We all want to put our best effort forward when we serve our communities. Often we can get wrapped up in dreaming up ways to make our programs and events bigger, and therefore better. While this instinct is natural, I’d like to posit some ways that keeping recreational opportunities simple can have benefits such as promoting inclusivity and equity, preserving your (and your team’s) sanity, and ultimately help you achieve your programming goals.
Note: For the purposes of this blog post, the words “program” and “event” will be interchangeable.
Promoting Inclusivity and Equity
Running programs require resources, which require money. While each municipality may have a different philosophy on the role of finances in Parks and Recreation, one fact remains true: Every community has residents in varying economic situations. As additional activities are added, the cost of running your event increases, equating to an increase in the fee charged to participants. Sadly, some families are priced out of programs if the fee is too high. While scholarships can help offset this financial challenge, the truth is some families won’t even consider asking for a discount if the advertised price is too high for their situation. By keeping programs focused on one or two central activities or attractions, you can offer a less expensive and more inclusive experience for your community.
Preserving Your (and Your Team’s) Sanity
As more aspects are added to your event, there is more for you and your team to coordinate and manage before, during, and after the event. While everything may look perfect on paper, when you add people to the equation, there are countless challenges that can arise. Maybe a vendor calls and says they will be late. Maybe 10 volunteers signed up to help, but only 5 showed up. Maybe you communicate instructions to a team member in charge of an activity, but as soon as you walk away to check on another area, that person changes the rules (and not in a way that improves the execution). The point is, people all have their own opinions, level of work ethic, personal issues, and unlimited facets that can cause problems that you have to solve.
To be clear, I am not saying people cannot be trusted. This is just a disclaimer to consider who is on your team and their strengths and weaknesses to determine if the additional activities will enhance your program or lead to headaches and unfortunate optics. Know who you can rely on, and what your team can handle at this point in time.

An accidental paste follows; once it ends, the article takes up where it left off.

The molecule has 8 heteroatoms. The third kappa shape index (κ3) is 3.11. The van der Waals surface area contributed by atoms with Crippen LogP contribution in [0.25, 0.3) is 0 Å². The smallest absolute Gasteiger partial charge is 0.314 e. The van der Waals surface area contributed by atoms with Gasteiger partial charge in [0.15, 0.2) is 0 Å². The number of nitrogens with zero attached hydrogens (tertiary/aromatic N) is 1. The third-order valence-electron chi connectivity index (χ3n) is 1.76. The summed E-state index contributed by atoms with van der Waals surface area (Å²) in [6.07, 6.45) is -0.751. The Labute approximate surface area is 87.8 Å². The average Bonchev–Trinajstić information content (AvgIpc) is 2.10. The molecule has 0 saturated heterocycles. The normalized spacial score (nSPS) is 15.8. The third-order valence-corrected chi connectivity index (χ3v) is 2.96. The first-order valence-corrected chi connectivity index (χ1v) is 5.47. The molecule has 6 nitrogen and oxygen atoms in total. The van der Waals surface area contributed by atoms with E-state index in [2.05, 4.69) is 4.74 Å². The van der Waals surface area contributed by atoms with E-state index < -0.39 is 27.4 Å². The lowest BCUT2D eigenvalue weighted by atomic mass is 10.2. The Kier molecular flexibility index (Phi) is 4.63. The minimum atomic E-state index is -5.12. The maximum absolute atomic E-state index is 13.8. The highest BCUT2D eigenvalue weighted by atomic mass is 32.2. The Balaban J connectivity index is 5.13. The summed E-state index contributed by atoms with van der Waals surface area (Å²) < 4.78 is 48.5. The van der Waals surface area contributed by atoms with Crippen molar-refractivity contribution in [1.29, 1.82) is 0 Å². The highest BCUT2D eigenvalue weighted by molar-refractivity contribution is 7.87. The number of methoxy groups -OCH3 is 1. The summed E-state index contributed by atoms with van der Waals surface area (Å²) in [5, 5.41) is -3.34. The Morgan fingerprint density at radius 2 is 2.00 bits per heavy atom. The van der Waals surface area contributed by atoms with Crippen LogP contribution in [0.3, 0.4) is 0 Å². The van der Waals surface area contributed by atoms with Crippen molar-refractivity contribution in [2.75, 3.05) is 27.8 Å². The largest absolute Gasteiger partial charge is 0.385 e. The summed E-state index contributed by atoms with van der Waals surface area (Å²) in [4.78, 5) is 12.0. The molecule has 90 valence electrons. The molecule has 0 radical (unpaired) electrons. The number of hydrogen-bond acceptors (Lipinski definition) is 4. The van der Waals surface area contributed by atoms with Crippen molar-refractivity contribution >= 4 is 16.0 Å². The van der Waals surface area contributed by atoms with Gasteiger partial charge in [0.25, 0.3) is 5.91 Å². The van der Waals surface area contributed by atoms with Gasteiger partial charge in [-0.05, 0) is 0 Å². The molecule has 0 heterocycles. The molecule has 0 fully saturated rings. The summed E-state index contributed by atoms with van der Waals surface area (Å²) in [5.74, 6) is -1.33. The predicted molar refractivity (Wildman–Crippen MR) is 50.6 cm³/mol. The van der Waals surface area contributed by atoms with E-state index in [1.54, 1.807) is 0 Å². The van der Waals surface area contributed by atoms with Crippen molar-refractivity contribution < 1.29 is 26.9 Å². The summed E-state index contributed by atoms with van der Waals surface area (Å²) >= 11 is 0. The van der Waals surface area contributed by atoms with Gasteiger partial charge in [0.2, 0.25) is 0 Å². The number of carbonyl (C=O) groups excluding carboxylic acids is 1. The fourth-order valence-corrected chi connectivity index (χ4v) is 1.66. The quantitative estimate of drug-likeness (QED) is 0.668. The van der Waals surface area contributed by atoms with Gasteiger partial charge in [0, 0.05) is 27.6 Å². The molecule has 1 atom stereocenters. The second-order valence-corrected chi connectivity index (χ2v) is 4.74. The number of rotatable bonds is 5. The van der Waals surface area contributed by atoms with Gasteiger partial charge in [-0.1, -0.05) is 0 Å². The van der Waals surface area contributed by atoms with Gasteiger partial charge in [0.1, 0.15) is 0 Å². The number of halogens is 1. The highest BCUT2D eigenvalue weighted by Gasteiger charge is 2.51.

Achieving Your Goals Through Simplicity
Keeping your programs simple actually allows you to more effectively run them at a larger scale in the future. For example, maybe you run a vendor fair that is simply an opportunity for residents to stop by and purchase from the sellers. Once you have the core activity solidified, with safe and effective arrival, setup, and breakdown logistics, you can add another layer if your team can handle it. You can add a simple kids activity like a movie so parents can shop without distraction. Maybe you bring in a food truck or live music. Allow yourself and your team to stand firmly on one step before climbing the entire staircase. Would you rather rush into a full production, be overwhelmed, and potentially encounter safety issues, or would you rather take your time, successfully manage all of the aspects, and run the event you actually wanted to share with your community? Furthermore, you can use participant feedback to build the event around what your community wants.
A Word on Expectations
Residents may have expectations about what a program or event should include, and how things should be run. Often this is based on an event from somewhere else, or an imagined scenario in their head. You can control this to a degree. In your marketing, only advertise activities that you know 100% you can deliver. Allow any additional items to be icing on the cake. As long as you deliver everything that you explicitly promised, you have done your job. You can take feedback into account as ideas, but do not feel like you let anybody down if you hear comments about what “should” have been included in the event. This is your program, and even if you’ve inherited it from someone who held your job previously, you have the right to adjust it to your style and make your own mark on the event.
There is a place for extravagant Disney-like experiences, but ultimately our work as Parks and Recreation professionals is to foster social connections. It’s not about the shiny attractions you have at your event, but the community experience it offers.